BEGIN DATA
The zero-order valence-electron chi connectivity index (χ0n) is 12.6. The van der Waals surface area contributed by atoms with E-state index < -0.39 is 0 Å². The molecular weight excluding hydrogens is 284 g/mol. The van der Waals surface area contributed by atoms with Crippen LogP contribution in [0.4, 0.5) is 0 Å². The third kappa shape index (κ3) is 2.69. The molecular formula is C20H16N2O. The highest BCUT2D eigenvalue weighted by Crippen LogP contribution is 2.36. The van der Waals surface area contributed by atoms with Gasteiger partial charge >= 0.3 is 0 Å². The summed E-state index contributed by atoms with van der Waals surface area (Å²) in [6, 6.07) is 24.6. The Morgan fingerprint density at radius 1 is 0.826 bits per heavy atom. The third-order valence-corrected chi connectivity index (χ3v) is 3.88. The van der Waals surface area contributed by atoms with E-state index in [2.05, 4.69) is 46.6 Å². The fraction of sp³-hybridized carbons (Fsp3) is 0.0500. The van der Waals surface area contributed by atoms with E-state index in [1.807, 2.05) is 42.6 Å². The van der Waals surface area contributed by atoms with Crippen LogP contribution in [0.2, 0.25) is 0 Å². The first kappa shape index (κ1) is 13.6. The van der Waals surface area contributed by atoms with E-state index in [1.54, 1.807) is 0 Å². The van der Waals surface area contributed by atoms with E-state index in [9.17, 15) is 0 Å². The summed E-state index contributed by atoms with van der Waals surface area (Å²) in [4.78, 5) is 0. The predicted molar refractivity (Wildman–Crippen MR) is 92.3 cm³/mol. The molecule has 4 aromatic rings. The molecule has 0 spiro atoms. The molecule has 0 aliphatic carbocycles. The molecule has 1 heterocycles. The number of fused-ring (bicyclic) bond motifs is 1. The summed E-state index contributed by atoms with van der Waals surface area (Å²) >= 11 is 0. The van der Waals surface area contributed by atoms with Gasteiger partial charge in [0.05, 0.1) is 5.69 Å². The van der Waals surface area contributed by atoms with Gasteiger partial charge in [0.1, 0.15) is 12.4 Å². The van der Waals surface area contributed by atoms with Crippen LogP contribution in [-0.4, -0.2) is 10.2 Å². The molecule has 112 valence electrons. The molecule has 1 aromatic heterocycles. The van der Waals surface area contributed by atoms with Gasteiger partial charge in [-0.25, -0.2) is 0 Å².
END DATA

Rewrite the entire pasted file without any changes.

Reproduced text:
The zero-order valence-electron chi connectivity index (χ0n) is 12.6. The van der Waals surface area contributed by atoms with E-state index < -0.39 is 0 Å². The molecular weight excluding hydrogens is 284 g/mol. The van der Waals surface area contributed by atoms with Crippen LogP contribution in [0.4, 0.5) is 0 Å². The third kappa shape index (κ3) is 2.69. The molecular formula is C20H16N2O. The highest BCUT2D eigenvalue weighted by Crippen LogP contribution is 2.36. The van der Waals surface area contributed by atoms with Gasteiger partial charge >= 0.3 is 0 Å². The summed E-state index contributed by atoms with van der Waals surface area (Å²) in [6, 6.07) is 24.6. The Morgan fingerprint density at radius 1 is 0.826 bits per heavy atom. The third-order valence-corrected chi connectivity index (χ3v) is 3.88. The van der Waals surface area contributed by atoms with E-state index in [2.05, 4.69) is 46.6 Å². The fraction of sp³-hybridized carbons (Fsp3) is 0.0500. The van der Waals surface area contributed by atoms with E-state index in [1.807, 2.05) is 42.6 Å². The van der Waals surface area contributed by atoms with Crippen LogP contribution in [0.2, 0.25) is 0 Å². The first kappa shape index (κ1) is 13.6. The van der Waals surface area contributed by atoms with E-state index in [1.54, 1.807) is 0 Å². The van der Waals surface area contributed by atoms with E-state index in [9.17, 15) is 0 Å². The summed E-state index contributed by atoms with van der Waals surface area (Å²) in [4.78, 5) is 0. The predicted molar refractivity (Wildman–Crippen MR) is 92.3 cm³/mol. The molecule has 4 aromatic rings. The molecule has 0 spiro atoms. The molecule has 0 aliphatic carbocycles. The molecule has 1 heterocycles. The number of fused-ring (bicyclic) bond motifs is 1. The summed E-state index contributed by atoms with van der Waals surface area (Å²) >= 11 is 0. The van der Waals surface area contributed by atoms with Gasteiger partial charge in [0.05, 0.1) is 5.69 Å². The van der Waals surface area contributed by atoms with Gasteiger partial charge in [0.1, 0.15) is 12.4 Å². The van der Waals surface area contributed by atoms with Crippen LogP contribution in [-0.4, -0.2) is 10.2 Å². The molecule has 112 valence electrons. The molecule has 1 aromatic heterocycles. The van der Waals surface area contributed by atoms with Gasteiger partial charge in [-0.25, -0.2) is 0 Å².